Intermittent exotropia, X(T), was the single commonest form of strabismus in our study with divergent excess X(T) appearing to occur most frequently. However, some basic-type X(T) may have been inadvertently classified as divergent excess X(T) since children were not routinely patched to eliminate tenacious proximal fusion. There were few differences between children with basic and divergent excess X(T) but those with convergence-weakness X(T) presented later and tended to be more myopic and astigmatic. It is interesting to speculate whether a reduction in accommodative stimuli in myopic children predisposes them to develop convergence-weakness X(T) over time.
Amongst our esotropic children, half were accommodative while a quarter were infantile. Determining if a young child (aged <2 years) has an infantile esotropia or accommodative esotropia is one of the challenges paediatric ophthalmologists face. As in Western studies, infantile esotropes in this study presented earlier, had larger strabismus size and tended to be less hyperopic.2 11 However, 17% of children with accommodative esotropia presented before 2 years of age and some had a large-angle esotropia (53%) or milder hyperopia (24%) at presentation (ie, characteristics similar to children with infantile esotropia). Furthermore, 5% of children with accommodative esotropia were myopic, a finding also noted in other studies.2 12 All this suggests that it may be difficult to predict whether a child has infantile or accommodative esotropia based on age of onset, strabismus size or refractive error alone. A trial of spectacles (even in myopic children) may be necessary before a definite diagnosis can be made.
Having determined that a child has an accommodative esotropia, a further clinical challenge lies in predicting whether the esotropia would be fully or partially accommodative. The findings in this study suggest that there was little difference between the two groups at presentation, the only variation being that those with partially accommodative esotropia were more astigmatic (27% vs 12%, table 2).
There was also a notable proportion of children (17%) with acquired non-accommodative esotropia. Recent studies suggest that this form of strabismus may be more common than previously thought, comprising 10.4–16.6% of all esotropia.4 13 Mohney described these children as typically presenting at 2–5 years with a small-angle esotropia that responded well to surgery.13 In our study, children with acquired non-accommodative esotropia presented over a wide age range, with estimated onset most commonly being <5 years, and moderate-size esotropia. It is possible that some of these children actually had an infantile esotropia (which their parents failed to recognise earlier) or a decompensated accommodative esotropia. Baker and Park noted that 50% of children with accommodative esotropia who initially responded to spectacles became non-accommodative over time.14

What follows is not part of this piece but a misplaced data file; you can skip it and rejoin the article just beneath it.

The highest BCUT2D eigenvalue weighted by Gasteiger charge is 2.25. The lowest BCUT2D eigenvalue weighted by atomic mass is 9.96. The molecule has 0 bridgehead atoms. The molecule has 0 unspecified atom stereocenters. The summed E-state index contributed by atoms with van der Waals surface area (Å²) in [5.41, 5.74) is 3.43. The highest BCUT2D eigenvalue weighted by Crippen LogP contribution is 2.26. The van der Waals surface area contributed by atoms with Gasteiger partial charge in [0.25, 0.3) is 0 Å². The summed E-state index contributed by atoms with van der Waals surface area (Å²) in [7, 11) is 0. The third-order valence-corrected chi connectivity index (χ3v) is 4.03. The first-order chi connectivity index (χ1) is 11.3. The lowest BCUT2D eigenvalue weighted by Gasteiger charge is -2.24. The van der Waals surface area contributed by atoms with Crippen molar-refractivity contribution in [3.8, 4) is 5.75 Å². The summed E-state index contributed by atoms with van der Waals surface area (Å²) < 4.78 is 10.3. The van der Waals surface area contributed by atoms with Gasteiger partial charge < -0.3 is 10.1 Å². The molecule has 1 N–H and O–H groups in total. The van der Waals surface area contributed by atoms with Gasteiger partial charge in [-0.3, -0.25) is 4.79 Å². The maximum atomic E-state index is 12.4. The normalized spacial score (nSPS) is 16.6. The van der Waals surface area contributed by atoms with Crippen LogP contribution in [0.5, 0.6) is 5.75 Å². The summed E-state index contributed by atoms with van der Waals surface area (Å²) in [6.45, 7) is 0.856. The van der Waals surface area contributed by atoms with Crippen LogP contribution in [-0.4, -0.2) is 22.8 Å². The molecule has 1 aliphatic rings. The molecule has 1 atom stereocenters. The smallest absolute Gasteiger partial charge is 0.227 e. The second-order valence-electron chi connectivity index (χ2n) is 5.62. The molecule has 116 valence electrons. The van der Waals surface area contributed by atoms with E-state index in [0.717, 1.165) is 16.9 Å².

Children with strabismus are well known to be at greater risk of amblyopia than children without strabismus, amblyopia being reported to be as high as 48% in some studies.2 5 In our study, 50% of children with esotropia and 20% of children with exotropia were amblyopic or had a strong ocular preference, and children with infantile, partially accommodative and secondary esotropias appeared to be at greater risk. Stereopsis was, as expected, better in children with intermittent exotropia and fully accommodative esotropia (ie, in children with periods of orthophoria).
In conclusion, exotropia is more common than esotropia in Singaporean children. However, within the exotropia and esotropia groups, the proportions and characteristics of various subgroups bear similar characteristics to those in the West.
The authors would like to thank Drs Yvonne Ling, Pauline Cheong, Quah Boon Long and Sonal Farzavandi for their contributions of patients to this study.
Competing interests: The authors have no financial interest in the contents of this manuscript, and received no financial support for any of the research done.
dissociated vertical deviations